09 September 2013

Basking Shark Hotspot - Scotland

Basking Shark © Hebridean Whale and Dolphin Trust (HWDT).
Mark Hosford, volunteer for the Hebridean Whale and Dolphin Trust (HWDT), keeps us up to date with sightings from the west coast of Scotland.

"July was a poor month for basking shark sightings off the west coast of Scotland, with only 17 reports submitted to the HWDT by members of the public, most of these sightings contained only 1 or 2 individual sharks. When it came to spotting basking sharks, the HWDT research vessel Silurian fared a little better than the public. On the evening of the 26th July, while out on the teen team survey, the Silurian encountered a group of 30 or more basking sharks. The sharks were spotted as the boat approached a safe anchorage off the west coast of Coll and with the help of the teenage volunteers the crew conducted photo-ID on the sharks that were visible on the water’s surface.

August saw a massive increase in the number of basking shark sightings reported to HWDT. We received a staggering 66 reports of these ocean behemoths. To put this jaw dropping figure into some context, we received 47 sightings of basking shark last August and a total of only 45 sightings between January and July this year. While basking sharks sightings were reported from all around the Hebrides, three areas in particularly had very high numbers of sightings, these areas included the waters around the Isle of Arran in the Firth of Clyde, the mouth of the Sound of Mull and the waters around Coll and Tiree.  Not only has there been an increase in the number of sighting reports, there has also been an increase in the number of sharks seen in each sighting, with groups of 10 – 15 sharks commonly being seen. One group of approx. 40 sharks were spotted 6 miles west of Gunna Sound on the 6th August and another group of approx. 25 were seen off Canna on the 21st August.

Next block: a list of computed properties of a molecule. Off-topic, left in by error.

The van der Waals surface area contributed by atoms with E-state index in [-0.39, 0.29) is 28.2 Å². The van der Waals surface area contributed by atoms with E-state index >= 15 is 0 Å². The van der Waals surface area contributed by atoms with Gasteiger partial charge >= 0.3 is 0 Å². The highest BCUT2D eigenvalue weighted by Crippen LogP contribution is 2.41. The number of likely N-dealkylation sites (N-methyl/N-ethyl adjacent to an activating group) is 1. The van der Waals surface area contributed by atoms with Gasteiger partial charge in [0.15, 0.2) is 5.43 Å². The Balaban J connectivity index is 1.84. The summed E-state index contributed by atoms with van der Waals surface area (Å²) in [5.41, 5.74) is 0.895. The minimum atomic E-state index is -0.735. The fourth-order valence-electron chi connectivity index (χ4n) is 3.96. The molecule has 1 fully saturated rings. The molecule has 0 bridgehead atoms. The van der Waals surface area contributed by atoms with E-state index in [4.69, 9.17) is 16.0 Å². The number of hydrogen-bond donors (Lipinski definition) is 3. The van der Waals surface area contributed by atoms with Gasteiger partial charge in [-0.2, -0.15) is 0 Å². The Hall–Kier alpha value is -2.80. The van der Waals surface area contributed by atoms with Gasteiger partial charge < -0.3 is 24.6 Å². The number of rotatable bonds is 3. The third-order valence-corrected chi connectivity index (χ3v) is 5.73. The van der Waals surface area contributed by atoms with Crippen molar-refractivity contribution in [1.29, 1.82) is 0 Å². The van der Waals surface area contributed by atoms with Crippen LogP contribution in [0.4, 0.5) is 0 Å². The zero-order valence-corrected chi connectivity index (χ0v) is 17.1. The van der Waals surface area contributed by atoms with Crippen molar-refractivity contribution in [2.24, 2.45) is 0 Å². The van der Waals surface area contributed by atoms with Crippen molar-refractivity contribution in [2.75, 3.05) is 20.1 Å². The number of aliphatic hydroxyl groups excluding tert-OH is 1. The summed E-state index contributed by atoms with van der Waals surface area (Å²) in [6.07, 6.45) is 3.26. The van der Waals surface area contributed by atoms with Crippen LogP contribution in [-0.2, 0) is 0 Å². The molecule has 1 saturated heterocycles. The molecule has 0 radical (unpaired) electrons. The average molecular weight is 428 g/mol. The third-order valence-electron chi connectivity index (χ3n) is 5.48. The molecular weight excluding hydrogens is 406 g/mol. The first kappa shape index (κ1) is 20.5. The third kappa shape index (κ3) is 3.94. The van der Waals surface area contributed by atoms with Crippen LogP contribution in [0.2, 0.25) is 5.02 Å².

HWDT were not the only organisation on the west coast interested in reports of basking sharks this summer. A team of scientists from Scottish Natural Heritage and the University of Exeter were in the Hebrides this July and August undertaking a basking shark tagging project. Despite the sparse sightings of basking sharks during July the team managed to tag a number of sharks with satellite tags, which will allow the team to follow the movements of the sharks and learn more their life history and habitat use in the areas around Coll and Tiree. To follow these tagged basking sharks, please click here.

Hebridean Whale and Dolphin Trust